JW: How much does that actually happen?
TP: Most of it’s subconscious. There are times when I say to myself, "alright I want to do a quick diminished run anywhere in this solo" and then I’ll work it in. That usually helps me. By forcing something new into the solo, it will help my subconscious come out with different shit that I never even knew was there. Just by changing it up consciously, it has then moved my subconscious, which is a pretty interesting thought, now that I think about it.
JW: Well, you’re not supposed to think about it.
TP: [laughs] Oh right.
JW: Improvisation is such an inexact science. Do you recall any particular nights that were just magical for completely unexpected reasons, such as lack of sleep or being severely hung over?
TP: Yeah. Yasgur’s Farm in 2000. We played Greenstock. That was just a magical performance. Our first set was like four hours straight. It was only supposed to be an hour, but once we started they were like, "ah, you guys can just play forever, however long you want to." So we played that long first set, took a break and then came back for like a two-hour second set at like one-thirty in the morning. I’d have to say we’ve had a lot of magical nights at Tobacco Road in New York City. There’s very good energy in that room. This past New Year’s show was definitely a magical musical night.
JW: You’re doing a few dates with the Seth Yacovone Band. I know Seth is also on the new live album. How did that come about?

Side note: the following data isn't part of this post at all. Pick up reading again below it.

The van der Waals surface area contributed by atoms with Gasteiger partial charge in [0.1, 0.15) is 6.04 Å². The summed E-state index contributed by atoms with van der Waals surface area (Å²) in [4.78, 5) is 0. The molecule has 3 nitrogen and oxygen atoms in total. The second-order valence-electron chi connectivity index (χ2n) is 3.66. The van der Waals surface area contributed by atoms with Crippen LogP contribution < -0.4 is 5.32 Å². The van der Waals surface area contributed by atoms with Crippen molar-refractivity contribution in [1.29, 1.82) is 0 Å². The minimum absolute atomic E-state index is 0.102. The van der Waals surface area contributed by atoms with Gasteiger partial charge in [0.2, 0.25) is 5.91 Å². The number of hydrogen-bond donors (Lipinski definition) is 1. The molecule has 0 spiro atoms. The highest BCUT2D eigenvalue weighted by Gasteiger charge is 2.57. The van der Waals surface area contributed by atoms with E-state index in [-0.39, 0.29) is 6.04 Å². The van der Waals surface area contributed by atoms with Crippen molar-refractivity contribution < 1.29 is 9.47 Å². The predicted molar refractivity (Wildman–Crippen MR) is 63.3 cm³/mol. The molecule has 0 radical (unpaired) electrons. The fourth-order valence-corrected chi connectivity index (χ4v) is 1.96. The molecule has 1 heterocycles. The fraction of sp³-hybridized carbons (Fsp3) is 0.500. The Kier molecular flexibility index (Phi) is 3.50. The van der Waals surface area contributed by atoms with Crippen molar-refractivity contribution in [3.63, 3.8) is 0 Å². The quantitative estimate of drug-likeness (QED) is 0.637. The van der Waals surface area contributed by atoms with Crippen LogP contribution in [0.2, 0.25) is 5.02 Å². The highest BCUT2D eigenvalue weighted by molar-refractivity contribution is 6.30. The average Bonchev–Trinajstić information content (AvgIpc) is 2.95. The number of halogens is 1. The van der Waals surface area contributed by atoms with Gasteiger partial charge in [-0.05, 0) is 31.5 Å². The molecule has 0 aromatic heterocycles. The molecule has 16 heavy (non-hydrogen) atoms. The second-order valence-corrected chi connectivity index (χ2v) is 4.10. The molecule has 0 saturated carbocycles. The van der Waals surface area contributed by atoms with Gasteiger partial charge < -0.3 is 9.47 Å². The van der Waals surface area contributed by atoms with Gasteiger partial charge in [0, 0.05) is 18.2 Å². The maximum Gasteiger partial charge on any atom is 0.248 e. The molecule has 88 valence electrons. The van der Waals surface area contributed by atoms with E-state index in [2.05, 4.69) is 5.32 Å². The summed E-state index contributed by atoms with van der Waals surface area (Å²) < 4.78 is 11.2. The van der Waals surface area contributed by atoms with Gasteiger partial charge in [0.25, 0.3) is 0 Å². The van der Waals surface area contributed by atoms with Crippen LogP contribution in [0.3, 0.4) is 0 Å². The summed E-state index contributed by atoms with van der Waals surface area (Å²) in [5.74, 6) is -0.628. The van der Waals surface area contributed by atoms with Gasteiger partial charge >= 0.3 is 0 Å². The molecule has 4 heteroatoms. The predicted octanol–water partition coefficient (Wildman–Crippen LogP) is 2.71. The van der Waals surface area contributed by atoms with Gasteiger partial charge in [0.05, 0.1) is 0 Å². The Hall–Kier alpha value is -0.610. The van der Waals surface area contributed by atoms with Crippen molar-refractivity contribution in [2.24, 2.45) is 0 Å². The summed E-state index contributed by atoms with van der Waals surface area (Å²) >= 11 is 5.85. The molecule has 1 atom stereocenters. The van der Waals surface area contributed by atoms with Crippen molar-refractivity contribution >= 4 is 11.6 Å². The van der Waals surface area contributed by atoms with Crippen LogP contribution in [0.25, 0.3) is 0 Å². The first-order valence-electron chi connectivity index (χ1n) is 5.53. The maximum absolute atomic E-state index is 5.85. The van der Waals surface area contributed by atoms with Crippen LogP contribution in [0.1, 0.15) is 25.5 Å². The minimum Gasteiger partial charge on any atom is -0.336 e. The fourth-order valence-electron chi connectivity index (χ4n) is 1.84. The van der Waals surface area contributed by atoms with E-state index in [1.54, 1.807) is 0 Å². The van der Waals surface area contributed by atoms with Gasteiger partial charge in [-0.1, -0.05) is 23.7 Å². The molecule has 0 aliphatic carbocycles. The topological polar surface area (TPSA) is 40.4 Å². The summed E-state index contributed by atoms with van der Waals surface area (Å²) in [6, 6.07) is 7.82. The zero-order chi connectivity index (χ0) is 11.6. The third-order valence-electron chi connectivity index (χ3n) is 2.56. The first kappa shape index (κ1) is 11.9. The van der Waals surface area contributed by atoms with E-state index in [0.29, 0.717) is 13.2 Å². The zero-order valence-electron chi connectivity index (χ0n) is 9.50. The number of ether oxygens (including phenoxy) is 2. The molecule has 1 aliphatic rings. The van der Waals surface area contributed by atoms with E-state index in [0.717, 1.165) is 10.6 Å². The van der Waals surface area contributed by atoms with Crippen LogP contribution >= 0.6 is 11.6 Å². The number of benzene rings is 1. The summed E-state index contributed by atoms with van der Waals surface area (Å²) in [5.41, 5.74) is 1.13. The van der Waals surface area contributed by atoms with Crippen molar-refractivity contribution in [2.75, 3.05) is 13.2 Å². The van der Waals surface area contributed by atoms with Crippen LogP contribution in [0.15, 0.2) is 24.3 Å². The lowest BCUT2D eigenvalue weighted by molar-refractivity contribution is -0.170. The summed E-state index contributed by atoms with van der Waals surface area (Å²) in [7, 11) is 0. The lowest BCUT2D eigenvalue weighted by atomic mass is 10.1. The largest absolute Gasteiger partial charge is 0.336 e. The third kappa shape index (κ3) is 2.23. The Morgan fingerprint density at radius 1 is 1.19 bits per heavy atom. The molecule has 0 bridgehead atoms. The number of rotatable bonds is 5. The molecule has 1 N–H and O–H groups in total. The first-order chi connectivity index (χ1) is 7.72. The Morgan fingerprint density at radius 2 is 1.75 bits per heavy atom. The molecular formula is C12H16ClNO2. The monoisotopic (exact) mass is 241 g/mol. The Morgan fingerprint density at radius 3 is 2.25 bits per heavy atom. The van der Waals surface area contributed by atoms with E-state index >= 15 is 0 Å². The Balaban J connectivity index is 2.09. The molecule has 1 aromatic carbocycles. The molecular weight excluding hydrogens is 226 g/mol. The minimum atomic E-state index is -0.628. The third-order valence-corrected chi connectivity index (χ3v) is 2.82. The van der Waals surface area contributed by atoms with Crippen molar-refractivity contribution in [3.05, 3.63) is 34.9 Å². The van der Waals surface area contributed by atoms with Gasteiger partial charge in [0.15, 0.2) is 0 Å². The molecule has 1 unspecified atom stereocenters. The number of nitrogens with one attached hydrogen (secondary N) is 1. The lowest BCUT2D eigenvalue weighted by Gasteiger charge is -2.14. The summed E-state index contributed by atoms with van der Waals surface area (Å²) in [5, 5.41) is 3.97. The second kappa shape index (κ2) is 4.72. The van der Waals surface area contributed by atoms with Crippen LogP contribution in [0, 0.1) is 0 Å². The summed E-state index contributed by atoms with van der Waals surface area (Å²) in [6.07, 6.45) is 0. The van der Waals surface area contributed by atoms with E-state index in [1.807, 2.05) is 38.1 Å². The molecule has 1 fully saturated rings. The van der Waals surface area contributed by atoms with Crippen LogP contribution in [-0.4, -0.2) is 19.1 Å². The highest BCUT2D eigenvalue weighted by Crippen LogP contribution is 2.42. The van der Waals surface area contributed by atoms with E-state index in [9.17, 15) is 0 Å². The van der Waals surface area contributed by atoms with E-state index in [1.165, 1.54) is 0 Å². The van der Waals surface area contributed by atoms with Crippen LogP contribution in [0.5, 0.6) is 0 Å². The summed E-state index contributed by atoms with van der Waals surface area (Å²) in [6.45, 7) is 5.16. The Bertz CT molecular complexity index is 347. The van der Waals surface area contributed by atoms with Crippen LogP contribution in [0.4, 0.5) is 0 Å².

TP: We’ve always heard of him cause we see his posters at pretty much every place we ever play. Finally it just worked out with that Pearl Street show [captured on Bona Fide. We did a gig swap for a [Winoosk, VT venue] Higher Ground show with him. We invited him to sit in and we worked out "Hot ‘Lanta." We didn’t even plan on putting "Hot Lanta" on the album either. Only afterwards did we decide to throw it on the record. Once we played the Higher Ground show with him, that’s when we started talking about a possible co-bill tour because the energies in Seth and I are very similar, with the guitar rock thing happening.
JW: But at the same time, stylistically you guys are polar opposites.
TP: Pretty different yeah. He’s very blues oriented and I guess I have more of a jazz sense in a rock style.
JW: So it makes for a nice contrast.
TP: Yeah, it certainly does. I got to sit in with them at Higher Ground that night. It was an unbelievable frickin’ jam. I had such a great time. He’s a very good guitar player and a good listener too.
JW: Talk about your songwriting process. Is it the type of thing where you write a song and bring it to the band or do you write collectively in the practice room?